Twitter was unavailable for users across the globe on Tuesday morning, with the site evidently suffering a total outage along with serious access issues lasting over an hour. Access to the service starting failing over the web, mobile and its API at 8:20am GMT, with error messages warning the network is both “over capacity” and is dealing with an “internal error”. By 10:00am, the majority of the service had returned to some sort of normality, with the company’s image handling service and home timelines still affected.
Twitters own status board updated at 9:00, identifying the outage, and Twitter’s developer-facing monitor confirmed that four out of the five API’s were out, suffering a “service disruption.” Around 8:50, the search API was updated to “performance issues”. Around 9 am, a second API was upgraded to “performance issues”, while a number of users were able to periodically access the site. Though the site’s status yo-yoed, and a number of services were still reported out more than two hours after the outage started.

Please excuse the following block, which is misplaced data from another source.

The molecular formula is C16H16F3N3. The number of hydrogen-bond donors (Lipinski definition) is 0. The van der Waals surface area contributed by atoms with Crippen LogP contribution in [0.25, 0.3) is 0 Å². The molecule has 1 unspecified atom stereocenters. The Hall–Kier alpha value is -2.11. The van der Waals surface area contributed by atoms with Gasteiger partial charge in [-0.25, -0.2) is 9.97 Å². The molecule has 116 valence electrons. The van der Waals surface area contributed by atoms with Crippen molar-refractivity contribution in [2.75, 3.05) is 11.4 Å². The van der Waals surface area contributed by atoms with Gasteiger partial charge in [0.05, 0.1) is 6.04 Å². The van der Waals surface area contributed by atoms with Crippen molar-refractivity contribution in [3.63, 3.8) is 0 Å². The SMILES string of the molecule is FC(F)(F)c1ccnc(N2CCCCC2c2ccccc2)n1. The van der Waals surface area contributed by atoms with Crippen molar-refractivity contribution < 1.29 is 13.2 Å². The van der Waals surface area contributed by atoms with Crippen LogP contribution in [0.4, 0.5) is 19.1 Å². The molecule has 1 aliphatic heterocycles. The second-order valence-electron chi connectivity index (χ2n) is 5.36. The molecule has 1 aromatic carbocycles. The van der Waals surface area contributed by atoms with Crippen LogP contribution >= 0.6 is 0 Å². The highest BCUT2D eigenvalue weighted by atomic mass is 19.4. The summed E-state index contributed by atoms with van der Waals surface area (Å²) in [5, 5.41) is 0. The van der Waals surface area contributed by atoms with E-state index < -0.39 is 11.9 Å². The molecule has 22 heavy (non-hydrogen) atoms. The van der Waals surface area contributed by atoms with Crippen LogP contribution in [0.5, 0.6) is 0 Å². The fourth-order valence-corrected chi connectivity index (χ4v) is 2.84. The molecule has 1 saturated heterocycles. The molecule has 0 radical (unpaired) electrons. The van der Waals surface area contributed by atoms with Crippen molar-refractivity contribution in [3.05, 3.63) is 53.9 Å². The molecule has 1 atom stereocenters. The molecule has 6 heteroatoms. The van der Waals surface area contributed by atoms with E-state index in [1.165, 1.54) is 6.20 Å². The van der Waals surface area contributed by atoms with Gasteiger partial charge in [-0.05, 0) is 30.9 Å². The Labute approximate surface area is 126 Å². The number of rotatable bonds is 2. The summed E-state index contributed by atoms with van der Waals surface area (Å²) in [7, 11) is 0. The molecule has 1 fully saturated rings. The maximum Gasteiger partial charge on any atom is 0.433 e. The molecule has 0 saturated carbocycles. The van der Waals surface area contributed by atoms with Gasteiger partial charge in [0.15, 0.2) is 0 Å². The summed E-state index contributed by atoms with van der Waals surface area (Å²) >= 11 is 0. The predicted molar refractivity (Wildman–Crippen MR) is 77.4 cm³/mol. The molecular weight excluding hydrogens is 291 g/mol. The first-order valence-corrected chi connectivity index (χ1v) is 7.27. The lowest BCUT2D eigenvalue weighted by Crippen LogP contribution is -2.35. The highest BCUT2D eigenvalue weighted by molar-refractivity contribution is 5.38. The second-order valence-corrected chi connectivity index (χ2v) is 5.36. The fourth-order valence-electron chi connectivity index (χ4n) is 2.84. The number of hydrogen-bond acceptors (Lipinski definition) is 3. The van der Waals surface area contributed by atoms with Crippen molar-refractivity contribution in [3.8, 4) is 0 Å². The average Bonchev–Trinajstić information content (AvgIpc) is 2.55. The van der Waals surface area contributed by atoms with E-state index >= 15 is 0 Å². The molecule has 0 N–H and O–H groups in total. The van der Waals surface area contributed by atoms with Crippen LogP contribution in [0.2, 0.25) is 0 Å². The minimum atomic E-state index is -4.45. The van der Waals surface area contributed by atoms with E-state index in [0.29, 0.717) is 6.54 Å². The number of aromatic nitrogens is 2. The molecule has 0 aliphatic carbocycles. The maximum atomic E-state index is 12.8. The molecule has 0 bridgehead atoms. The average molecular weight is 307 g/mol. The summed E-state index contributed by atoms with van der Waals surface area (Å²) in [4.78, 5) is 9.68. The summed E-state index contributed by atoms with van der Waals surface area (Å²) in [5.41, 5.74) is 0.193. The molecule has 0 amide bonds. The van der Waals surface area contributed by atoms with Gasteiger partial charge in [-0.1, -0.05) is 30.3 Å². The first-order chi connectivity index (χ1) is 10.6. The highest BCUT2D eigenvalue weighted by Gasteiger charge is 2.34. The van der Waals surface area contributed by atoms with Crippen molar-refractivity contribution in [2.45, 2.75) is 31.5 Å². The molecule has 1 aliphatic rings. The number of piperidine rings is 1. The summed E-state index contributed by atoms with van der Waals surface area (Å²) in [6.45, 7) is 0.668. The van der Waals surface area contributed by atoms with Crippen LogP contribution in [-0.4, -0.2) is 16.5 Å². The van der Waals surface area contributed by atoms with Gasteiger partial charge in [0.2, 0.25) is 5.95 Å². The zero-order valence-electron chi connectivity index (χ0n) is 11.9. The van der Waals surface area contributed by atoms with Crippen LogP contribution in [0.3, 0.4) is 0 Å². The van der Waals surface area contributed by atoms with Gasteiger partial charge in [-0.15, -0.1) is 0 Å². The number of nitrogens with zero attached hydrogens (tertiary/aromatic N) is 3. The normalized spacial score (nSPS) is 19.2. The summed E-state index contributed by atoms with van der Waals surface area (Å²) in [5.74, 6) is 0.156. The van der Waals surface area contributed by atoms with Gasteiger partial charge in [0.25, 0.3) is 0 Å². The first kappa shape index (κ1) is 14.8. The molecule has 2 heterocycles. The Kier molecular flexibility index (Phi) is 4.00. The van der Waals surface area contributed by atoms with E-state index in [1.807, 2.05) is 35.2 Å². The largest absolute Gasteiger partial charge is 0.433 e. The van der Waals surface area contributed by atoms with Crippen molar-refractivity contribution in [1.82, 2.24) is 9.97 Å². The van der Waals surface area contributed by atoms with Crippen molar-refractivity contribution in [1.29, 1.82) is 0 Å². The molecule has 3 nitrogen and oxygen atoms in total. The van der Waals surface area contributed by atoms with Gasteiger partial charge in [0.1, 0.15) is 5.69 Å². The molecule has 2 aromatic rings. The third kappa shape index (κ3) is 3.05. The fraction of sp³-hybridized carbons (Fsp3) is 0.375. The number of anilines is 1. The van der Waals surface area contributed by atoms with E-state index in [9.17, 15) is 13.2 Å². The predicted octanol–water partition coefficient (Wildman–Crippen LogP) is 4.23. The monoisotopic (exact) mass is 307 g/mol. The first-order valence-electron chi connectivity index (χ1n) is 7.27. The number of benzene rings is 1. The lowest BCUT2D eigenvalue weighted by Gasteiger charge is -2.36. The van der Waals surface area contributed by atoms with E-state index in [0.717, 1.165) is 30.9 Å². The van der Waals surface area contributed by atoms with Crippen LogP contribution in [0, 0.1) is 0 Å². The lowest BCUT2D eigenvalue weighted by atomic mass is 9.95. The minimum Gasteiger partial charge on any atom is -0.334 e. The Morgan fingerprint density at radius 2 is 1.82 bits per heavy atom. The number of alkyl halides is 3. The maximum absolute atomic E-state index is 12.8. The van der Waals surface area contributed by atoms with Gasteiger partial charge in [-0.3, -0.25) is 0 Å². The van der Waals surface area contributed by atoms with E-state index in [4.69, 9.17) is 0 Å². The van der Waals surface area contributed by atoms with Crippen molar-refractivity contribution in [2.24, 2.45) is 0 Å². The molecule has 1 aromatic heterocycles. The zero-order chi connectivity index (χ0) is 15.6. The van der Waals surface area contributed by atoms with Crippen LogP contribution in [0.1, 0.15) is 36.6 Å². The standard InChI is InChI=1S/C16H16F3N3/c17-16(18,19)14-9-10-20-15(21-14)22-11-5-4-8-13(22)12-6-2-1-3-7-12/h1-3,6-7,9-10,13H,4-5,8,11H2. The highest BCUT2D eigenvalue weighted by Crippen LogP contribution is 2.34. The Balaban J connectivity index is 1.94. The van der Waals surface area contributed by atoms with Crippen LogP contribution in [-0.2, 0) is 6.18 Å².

First, the company confirmed the outage by, somehow, tweeting, from its support account. We were not able to view the tweet, because the site was down. In the early days, Twitter outages would happen quite often due to the company’s “over capacity” error message picked up a nickname: the fail whale. The service’s structure prevented the company from simply expanding capacity by adding servers to its back end, and in result it would collapse often under the weight of its users during big events.